e’ve all heard the saying, “Don’t cry over spilled milk,” too often to actually register the meaning.
Was the proverb once meant literally? I don’t know anyone who literally cries over spilled milk these days. But our prolific axiom crafting ancestors (they spewed axioms out their noses) might have held their dairy products dearer to their hearts than we do. I like to imagine the soap operas that played out in their kitchens: the futile attempts to staunch the hemorrhaging of downed jugs of milk, the tender caressing of shards of pottery that shall never hold milk again, the weeping and chest-pounding at the precious white lifeblood on the floor, and the milk dirges sung thereafter.
No, it couldn’t be. The proverb was never taken literally. It was always tongue-in-cheek. The point of the proverb is: don’t cry over things that are clearly not worth crying over. This begs the question: DUH, isn’t that obvious? Why do we need a proverb for that? The answer is: because we do.
There are whole books devoted to this simple idea with names like Don’t Sweat the Small Stuff and Who Moved My Cheese? The premise of the latter is that rats in a maze adjust instantly when the cheese they’ve been seeking is suddenly relocated, whereas humans tend grieve or pout when their aims are similarly frustrated. Why waste that time? Why not adjust instantly, like rats? The book manages to promote our least favorite rodents as role models, which is a feat in itself. Who Moved My Cheese? is a fancily disguised version of the old milk proverb – just with a different dairy product.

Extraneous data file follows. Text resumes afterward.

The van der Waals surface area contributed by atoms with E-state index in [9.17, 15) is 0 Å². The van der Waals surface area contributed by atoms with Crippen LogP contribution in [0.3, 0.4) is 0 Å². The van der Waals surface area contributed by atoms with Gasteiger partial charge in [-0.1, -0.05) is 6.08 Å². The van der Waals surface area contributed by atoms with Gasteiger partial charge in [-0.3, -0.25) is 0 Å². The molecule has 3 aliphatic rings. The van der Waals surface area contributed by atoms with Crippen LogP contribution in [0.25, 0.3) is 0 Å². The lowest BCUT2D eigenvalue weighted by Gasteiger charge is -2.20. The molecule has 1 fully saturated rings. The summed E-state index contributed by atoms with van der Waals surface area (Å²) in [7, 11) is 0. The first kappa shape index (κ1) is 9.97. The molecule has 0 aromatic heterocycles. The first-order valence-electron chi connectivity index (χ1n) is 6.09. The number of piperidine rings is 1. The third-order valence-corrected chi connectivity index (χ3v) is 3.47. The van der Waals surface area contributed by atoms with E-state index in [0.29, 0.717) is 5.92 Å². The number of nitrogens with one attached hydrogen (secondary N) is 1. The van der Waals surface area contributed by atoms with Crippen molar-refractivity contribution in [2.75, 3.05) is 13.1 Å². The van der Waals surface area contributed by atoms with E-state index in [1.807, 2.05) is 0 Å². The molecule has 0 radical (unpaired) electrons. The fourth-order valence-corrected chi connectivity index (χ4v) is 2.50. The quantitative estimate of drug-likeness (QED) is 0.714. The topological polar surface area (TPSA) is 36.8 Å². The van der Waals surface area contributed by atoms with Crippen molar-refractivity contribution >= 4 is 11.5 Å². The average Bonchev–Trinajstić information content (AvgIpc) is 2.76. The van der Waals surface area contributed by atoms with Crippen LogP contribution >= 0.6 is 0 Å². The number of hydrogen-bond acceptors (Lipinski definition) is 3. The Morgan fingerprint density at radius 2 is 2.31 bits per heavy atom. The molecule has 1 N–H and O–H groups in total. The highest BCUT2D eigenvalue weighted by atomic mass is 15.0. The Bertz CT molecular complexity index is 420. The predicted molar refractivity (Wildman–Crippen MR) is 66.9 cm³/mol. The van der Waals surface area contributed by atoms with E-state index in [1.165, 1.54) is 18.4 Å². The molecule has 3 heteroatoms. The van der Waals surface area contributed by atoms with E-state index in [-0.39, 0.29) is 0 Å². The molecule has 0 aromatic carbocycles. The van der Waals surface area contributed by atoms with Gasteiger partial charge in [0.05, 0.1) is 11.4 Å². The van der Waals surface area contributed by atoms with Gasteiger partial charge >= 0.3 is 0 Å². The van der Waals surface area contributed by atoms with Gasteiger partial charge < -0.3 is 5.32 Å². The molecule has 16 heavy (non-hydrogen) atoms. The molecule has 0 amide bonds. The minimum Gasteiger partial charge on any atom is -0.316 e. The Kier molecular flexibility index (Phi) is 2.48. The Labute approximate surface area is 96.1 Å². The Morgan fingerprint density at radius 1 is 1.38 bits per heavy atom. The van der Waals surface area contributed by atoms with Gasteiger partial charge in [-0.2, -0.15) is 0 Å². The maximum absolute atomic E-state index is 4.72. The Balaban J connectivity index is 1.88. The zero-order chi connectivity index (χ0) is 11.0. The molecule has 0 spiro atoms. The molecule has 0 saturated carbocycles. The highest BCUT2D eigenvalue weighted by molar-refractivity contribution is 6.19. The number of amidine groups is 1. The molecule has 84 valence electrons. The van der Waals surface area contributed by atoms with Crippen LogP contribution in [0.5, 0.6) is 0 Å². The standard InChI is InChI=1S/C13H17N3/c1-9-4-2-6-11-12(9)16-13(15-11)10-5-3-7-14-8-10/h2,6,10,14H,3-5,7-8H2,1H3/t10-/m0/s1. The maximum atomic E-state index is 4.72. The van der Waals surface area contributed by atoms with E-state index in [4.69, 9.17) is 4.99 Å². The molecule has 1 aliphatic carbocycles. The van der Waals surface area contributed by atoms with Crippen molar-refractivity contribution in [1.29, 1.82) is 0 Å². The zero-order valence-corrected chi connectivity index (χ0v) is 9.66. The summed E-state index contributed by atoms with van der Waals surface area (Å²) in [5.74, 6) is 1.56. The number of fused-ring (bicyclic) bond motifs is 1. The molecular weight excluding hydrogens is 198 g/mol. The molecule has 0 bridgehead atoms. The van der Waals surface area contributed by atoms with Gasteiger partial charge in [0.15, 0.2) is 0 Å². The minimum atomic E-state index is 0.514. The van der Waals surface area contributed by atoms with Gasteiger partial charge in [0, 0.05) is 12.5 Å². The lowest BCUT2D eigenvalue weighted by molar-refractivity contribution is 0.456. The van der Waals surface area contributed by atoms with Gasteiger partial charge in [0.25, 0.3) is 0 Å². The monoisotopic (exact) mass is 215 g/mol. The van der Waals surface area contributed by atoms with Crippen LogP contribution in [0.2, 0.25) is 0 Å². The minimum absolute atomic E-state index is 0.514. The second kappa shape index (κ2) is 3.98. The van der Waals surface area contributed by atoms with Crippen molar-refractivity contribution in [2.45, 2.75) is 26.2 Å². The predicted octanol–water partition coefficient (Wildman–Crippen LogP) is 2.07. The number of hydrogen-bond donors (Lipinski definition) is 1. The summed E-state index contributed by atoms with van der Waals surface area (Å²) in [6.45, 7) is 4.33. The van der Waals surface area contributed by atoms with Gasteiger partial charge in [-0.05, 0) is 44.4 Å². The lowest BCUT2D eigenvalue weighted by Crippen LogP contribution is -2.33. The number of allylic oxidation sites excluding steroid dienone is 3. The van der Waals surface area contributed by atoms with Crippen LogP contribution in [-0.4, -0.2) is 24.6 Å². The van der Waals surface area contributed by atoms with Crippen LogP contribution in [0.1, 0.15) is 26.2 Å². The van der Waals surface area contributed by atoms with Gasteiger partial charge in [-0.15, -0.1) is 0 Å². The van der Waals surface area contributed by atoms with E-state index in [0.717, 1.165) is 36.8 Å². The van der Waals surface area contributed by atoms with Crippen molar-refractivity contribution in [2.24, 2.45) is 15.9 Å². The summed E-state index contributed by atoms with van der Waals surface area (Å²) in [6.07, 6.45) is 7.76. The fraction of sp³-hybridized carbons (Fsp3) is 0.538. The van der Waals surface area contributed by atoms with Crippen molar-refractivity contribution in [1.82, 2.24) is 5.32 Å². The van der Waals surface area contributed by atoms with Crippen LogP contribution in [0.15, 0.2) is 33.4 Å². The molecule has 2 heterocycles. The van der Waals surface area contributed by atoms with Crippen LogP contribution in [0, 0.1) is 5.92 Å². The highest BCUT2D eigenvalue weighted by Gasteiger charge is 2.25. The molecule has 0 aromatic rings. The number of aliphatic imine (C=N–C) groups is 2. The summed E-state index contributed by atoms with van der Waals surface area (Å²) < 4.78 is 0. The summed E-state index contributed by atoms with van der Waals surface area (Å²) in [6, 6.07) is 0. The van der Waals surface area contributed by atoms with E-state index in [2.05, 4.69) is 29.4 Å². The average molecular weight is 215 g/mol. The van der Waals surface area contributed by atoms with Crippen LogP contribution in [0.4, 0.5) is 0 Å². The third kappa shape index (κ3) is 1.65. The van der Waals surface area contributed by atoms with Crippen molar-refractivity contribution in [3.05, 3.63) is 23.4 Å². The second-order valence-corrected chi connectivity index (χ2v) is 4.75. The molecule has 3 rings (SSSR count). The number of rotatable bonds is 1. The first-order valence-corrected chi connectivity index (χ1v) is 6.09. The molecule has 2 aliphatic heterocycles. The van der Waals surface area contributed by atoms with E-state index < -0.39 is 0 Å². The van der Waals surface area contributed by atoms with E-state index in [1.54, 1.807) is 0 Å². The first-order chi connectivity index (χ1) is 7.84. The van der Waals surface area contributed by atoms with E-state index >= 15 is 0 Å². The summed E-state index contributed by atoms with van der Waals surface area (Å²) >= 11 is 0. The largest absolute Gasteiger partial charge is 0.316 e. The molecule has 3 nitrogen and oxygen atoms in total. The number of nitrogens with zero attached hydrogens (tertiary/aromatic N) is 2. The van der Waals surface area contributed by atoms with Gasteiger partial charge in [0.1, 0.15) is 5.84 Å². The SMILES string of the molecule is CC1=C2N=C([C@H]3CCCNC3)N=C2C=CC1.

I don’t mean to diminish the proverb. The message is profound.
Rather than dwelling on the nasty business that happened just then, keep your mind always on the just now.
The proverb could be revamped for the lactose intolerant: “Don’t fuss over lost sunglasses,” or “Don’t frown over spaghetti on your shirt,” or “Don’t cry over spilled shave ice.”
Forgive the universe for gravity. Forgive milk jugs for their damned fragility. Forgive your fingers for their slipperiness. Cheerfully (or at least stoically) accept the reality of the just now, and move forward accordingly.